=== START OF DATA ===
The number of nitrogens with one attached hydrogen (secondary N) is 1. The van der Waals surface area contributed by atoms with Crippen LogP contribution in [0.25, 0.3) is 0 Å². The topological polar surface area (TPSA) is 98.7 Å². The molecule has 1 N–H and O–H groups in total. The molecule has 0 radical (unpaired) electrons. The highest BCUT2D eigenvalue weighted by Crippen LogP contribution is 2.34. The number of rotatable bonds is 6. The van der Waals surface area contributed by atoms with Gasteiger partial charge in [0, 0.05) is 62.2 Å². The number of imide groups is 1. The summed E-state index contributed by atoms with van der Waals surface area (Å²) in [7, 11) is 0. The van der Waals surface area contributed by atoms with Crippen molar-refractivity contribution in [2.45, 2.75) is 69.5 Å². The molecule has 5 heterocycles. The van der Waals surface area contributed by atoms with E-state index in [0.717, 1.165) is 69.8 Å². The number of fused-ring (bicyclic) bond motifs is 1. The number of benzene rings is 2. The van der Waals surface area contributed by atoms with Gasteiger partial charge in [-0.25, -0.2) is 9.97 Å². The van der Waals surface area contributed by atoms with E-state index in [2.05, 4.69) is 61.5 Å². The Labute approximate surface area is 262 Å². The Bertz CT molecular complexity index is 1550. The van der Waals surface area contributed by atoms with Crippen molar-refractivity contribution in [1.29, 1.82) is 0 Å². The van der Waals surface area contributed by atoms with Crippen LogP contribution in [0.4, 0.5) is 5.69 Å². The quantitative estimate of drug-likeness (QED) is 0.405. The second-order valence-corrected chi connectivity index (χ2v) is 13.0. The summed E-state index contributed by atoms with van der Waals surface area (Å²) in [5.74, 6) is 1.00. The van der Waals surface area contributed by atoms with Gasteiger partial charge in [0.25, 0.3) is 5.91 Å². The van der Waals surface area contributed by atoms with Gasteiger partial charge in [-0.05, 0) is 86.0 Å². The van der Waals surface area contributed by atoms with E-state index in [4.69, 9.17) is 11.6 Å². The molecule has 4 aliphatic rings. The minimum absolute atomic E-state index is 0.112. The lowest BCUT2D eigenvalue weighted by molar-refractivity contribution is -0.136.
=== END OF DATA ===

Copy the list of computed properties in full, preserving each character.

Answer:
The number of nitrogens with one attached hydrogen (secondary N) is 1. The van der Waals surface area contributed by atoms with Crippen LogP contribution in [0.25, 0.3) is 0 Å². The topological polar surface area (TPSA) is 98.7 Å². The molecule has 1 N–H and O–H groups in total. The molecule has 0 radical (unpaired) electrons. The highest BCUT2D eigenvalue weighted by Crippen LogP contribution is 2.34. The number of rotatable bonds is 6. The van der Waals surface area contributed by atoms with Gasteiger partial charge in [0, 0.05) is 62.2 Å². The number of imide groups is 1. The summed E-state index contributed by atoms with van der Waals surface area (Å²) in [7, 11) is 0. The van der Waals surface area contributed by atoms with Crippen molar-refractivity contribution in [2.45, 2.75) is 69.5 Å². The molecule has 5 heterocycles. The van der Waals surface area contributed by atoms with E-state index in [0.717, 1.165) is 69.8 Å². The number of fused-ring (bicyclic) bond motifs is 1. The number of benzene rings is 2. The van der Waals surface area contributed by atoms with Gasteiger partial charge in [-0.25, -0.2) is 9.97 Å². The van der Waals surface area contributed by atoms with E-state index in [2.05, 4.69) is 61.5 Å². The Labute approximate surface area is 262 Å². The Bertz CT molecular complexity index is 1550. The van der Waals surface area contributed by atoms with Crippen molar-refractivity contribution in [1.29, 1.82) is 0 Å². The van der Waals surface area contributed by atoms with Crippen LogP contribution in [0.4, 0.5) is 5.69 Å². The quantitative estimate of drug-likeness (QED) is 0.405. The second-order valence-corrected chi connectivity index (χ2v) is 13.0. The summed E-state index contributed by atoms with van der Waals surface area (Å²) in [5.74, 6) is 1.00. The van der Waals surface area contributed by atoms with Gasteiger partial charge in [0.25, 0.3) is 5.91 Å². The van der Waals surface area contributed by atoms with Gasteiger partial charge in [-0.05, 0) is 86.0 Å². The van der Waals surface area contributed by atoms with E-state index in [4.69, 9.17) is 11.6 Å². The molecule has 4 aliphatic rings. The minimum absolute atomic E-state index is 0.112. The lowest BCUT2D eigenvalue weighted by molar-refractivity contribution is -0.136.